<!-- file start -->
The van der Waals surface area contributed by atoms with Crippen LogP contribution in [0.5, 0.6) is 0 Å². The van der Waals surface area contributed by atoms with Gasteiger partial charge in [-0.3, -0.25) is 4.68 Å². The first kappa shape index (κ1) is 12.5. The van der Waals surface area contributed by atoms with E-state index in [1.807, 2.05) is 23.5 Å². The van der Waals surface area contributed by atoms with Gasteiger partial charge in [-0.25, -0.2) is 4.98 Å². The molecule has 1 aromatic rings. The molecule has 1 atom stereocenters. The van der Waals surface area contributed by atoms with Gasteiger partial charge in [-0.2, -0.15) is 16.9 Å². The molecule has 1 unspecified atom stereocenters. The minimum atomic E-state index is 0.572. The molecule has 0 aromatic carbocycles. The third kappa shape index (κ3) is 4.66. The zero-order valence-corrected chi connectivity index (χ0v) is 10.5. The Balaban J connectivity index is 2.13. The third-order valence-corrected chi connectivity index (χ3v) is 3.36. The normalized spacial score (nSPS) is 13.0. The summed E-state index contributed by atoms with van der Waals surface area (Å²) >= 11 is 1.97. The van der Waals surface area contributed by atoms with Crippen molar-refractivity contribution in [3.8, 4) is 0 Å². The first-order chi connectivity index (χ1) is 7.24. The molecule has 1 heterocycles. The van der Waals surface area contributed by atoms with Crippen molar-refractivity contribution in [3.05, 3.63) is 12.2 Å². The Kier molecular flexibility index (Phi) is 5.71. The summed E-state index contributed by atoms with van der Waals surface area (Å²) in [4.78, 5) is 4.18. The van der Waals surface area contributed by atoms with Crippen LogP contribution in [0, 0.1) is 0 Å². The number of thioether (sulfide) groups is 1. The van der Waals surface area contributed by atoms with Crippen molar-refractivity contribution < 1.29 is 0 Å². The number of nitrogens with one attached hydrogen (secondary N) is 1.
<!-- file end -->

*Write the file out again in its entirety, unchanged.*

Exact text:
The van der Waals surface area contributed by atoms with Crippen LogP contribution in [0.5, 0.6) is 0 Å². The van der Waals surface area contributed by atoms with Gasteiger partial charge in [-0.3, -0.25) is 4.68 Å². The first kappa shape index (κ1) is 12.5. The van der Waals surface area contributed by atoms with E-state index in [1.807, 2.05) is 23.5 Å². The van der Waals surface area contributed by atoms with Gasteiger partial charge in [-0.25, -0.2) is 4.98 Å². The molecule has 1 aromatic rings. The molecule has 1 atom stereocenters. The van der Waals surface area contributed by atoms with Gasteiger partial charge in [-0.2, -0.15) is 16.9 Å². The molecule has 1 unspecified atom stereocenters. The minimum atomic E-state index is 0.572. The molecule has 0 aromatic carbocycles. The third kappa shape index (κ3) is 4.66. The zero-order valence-corrected chi connectivity index (χ0v) is 10.5. The Balaban J connectivity index is 2.13. The third-order valence-corrected chi connectivity index (χ3v) is 3.36. The normalized spacial score (nSPS) is 13.0. The summed E-state index contributed by atoms with van der Waals surface area (Å²) >= 11 is 1.97. The van der Waals surface area contributed by atoms with Crippen molar-refractivity contribution in [3.8, 4) is 0 Å². The first-order chi connectivity index (χ1) is 7.24. The molecule has 1 heterocycles. The van der Waals surface area contributed by atoms with Crippen molar-refractivity contribution in [3.05, 3.63) is 12.2 Å². The Kier molecular flexibility index (Phi) is 5.71. The summed E-state index contributed by atoms with van der Waals surface area (Å²) in [4.78, 5) is 4.18. The van der Waals surface area contributed by atoms with Crippen LogP contribution in [0, 0.1) is 0 Å². The number of thioether (sulfide) groups is 1. The van der Waals surface area contributed by atoms with Crippen molar-refractivity contribution < 1.29 is 0 Å². The number of nitrogens with one attached hydrogen (secondary N) is 1.